When I consider today’s young people and even my own kids when they were teenagers, I realize that their generations are about to lose some of civilization’s greatest wisdom. Some of those old clichés that we were told, well, maybe they’ve never heard. How about this? “Early to bed, early to rise makes a man healthy, wealthy and wise.” Well, we have to make sure they get that wisdom. Or probably not, huh?
Or there’s one that really stuck with me. I think it was from my grandmother. It goes like this: “When you kiss at the garden gate, remember love is blind but the neighbors ain’t.” Okay, it doesn’t rhyme very well, but it’s true. I always imagined when I heard that old Mrs. Murphy was across the street with her binoculars and a notepad. Actually, though, there is a life lesson in that old cliché that covers a lot more than a good night kiss. In fact, it was probably working invisibly in your life today.
I’m Ron Hutchcraft and I want to have A Word With You today about “You Never Know Who’s Watching.”
Our word for today from the Word of God is found in Genesis 24. It’s one of the great love stories in the history of the world. Eliezer is Abraham’s ageing servant, and he has been sent to find the woman God has destined for son Isaac – Abraham’s child of promise. In a sense, Isaac is the prince and it turns out that Rebekah is going to be the princess. But Eliezer doesn’t know that at this point, so he prays.
He gets to the location where he’s been told to go, back in Abraham’s home turf where there are some believers to choose from. And in essence, Eliezer prays and says, “Lord, here I am at the well where all the women come to draw water. I want you to show me the woman of your choosing through her unselfish care for me and my animals. She won’t know why I’m here, but I just want to pray that she’ll come and offer me water and then go water my camels. And I’ll know then how unselfish she is.”
It’s interesting that this little intrigue takes place. “Before he had finished praying” it says, “Rebekah came out with her jar on her shoulder.” Then the story goes on to say, “The girl was very beautiful…a virgin. She went down to the spring and filled her water and came up again.” Okay, so we’ve got a girl that might be the one. But listen. “As she goes and takes care of water for him and for the camels without knowing anything about what he’s prayed, it says, “Without saying a word, the man watched her closely.” Okay, now Rebekah’s being watched by Eliezer.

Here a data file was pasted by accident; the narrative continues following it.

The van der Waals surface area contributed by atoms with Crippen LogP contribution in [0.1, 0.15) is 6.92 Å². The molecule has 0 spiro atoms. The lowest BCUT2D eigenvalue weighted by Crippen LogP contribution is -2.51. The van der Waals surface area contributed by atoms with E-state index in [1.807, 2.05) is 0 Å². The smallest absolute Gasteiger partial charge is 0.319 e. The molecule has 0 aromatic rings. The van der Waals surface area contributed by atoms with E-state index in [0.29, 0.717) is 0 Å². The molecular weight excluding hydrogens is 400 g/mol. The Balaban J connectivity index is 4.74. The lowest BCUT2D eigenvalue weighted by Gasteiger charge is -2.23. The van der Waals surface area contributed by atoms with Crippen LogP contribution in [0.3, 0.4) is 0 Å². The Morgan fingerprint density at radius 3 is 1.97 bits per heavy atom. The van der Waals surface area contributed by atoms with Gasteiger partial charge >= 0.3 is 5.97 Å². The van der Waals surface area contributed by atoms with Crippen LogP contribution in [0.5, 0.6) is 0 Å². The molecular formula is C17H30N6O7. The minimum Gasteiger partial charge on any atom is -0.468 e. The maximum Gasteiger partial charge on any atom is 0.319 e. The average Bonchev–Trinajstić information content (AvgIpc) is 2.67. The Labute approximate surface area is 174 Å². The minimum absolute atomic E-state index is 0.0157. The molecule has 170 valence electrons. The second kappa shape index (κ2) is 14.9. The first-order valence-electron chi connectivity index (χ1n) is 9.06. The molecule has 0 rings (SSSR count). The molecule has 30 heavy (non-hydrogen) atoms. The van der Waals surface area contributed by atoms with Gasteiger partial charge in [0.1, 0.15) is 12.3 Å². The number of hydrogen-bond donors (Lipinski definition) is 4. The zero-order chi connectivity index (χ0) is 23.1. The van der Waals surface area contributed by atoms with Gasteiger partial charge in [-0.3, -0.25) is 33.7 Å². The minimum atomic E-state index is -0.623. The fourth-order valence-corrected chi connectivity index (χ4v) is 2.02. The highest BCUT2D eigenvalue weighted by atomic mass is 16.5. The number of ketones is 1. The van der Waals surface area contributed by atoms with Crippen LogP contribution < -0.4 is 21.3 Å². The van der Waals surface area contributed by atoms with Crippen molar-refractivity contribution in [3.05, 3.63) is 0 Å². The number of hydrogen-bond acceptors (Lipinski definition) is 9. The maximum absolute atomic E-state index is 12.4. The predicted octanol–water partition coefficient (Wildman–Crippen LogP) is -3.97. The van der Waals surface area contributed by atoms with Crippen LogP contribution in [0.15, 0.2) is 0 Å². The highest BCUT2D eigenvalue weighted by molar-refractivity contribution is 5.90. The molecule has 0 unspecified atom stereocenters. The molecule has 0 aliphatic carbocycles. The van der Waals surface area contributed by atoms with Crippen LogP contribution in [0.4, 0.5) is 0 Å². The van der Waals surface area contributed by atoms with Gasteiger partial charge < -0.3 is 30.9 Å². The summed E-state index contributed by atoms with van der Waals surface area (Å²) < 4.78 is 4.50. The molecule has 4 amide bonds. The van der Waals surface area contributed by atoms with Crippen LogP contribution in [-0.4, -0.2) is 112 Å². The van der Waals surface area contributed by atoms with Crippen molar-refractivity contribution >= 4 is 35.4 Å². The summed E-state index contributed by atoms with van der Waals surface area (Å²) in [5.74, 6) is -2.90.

She was simply going about her work. Little did she know she was being closely watched. But then, do you know so are you? You’re building a reputation without even knowing it. You’re advertising about Jesus without even realizing it. You say, “Well, I don’t think I’m being watched.” You are. “Well, I don’t want to be watched.” Too bad, you are.
People are noticing how you control your temper or how you don’t, how you compete, how you win, how you lose. They’re noticing how you respond to people’s needs; to their need for attention, to their need for somebody to listen to them. They’re noticing how you act when you’re tired, when you’re under pressure, how you handle failure, how you’re handling your responsibilities, how you keep your promises. They’re watching how you treat those who treat you badly, and how you react when you’re threatened.
And it makes me think twice about how Christlike I really am. Just imagine you’re being watched by your children, your grandchildren, your parents, by people who are making a choice about Jesus based on what they see in you; by your friends, by your teachers, your supervisors. You just can’t go off duty as a Jesus follower; you’re always His ambassador. So, would you pray through your day?
Someone might be basing their verdict about Jesus on the way you handle your circumstances, your emotions, your situations. Really, you never know who’s watching.